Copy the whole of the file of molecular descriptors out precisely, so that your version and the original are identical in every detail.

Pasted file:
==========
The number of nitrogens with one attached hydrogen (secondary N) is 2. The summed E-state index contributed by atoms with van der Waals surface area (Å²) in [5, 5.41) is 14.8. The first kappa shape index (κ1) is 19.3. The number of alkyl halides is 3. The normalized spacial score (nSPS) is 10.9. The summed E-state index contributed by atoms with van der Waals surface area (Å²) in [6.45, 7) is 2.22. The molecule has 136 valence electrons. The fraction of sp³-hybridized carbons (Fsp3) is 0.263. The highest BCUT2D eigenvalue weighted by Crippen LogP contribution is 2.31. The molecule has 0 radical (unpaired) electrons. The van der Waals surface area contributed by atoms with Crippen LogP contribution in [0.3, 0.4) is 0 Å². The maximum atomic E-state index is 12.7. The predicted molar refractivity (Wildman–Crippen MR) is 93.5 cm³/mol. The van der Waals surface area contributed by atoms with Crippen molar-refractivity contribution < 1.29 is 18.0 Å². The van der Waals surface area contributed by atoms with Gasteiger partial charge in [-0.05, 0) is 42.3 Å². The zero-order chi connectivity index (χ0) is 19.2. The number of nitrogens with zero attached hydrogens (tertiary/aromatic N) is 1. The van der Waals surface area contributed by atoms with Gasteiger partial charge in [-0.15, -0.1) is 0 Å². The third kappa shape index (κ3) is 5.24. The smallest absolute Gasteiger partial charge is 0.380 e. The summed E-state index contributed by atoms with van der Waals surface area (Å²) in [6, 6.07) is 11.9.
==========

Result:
The number of nitrogens with one attached hydrogen (secondary N) is 2. The summed E-state index contributed by atoms with van der Waals surface area (Å²) in [5, 5.41) is 14.8. The first kappa shape index (κ1) is 19.3. The number of alkyl halides is 3. The normalized spacial score (nSPS) is 10.9. The summed E-state index contributed by atoms with van der Waals surface area (Å²) in [6.45, 7) is 2.22. The molecule has 136 valence electrons. The fraction of sp³-hybridized carbons (Fsp3) is 0.263. The highest BCUT2D eigenvalue weighted by Crippen LogP contribution is 2.31. The molecule has 0 radical (unpaired) electrons. The van der Waals surface area contributed by atoms with Crippen LogP contribution in [0.3, 0.4) is 0 Å². The maximum atomic E-state index is 12.7. The predicted molar refractivity (Wildman–Crippen MR) is 93.5 cm³/mol. The van der Waals surface area contributed by atoms with Crippen molar-refractivity contribution < 1.29 is 18.0 Å². The van der Waals surface area contributed by atoms with Gasteiger partial charge in [-0.05, 0) is 42.3 Å². The zero-order chi connectivity index (χ0) is 19.2. The number of nitrogens with zero attached hydrogens (tertiary/aromatic N) is 1. The van der Waals surface area contributed by atoms with Gasteiger partial charge in [-0.15, -0.1) is 0 Å². The third kappa shape index (κ3) is 5.24. The smallest absolute Gasteiger partial charge is 0.380 e. The summed E-state index contributed by atoms with van der Waals surface area (Å²) in [6, 6.07) is 11.9.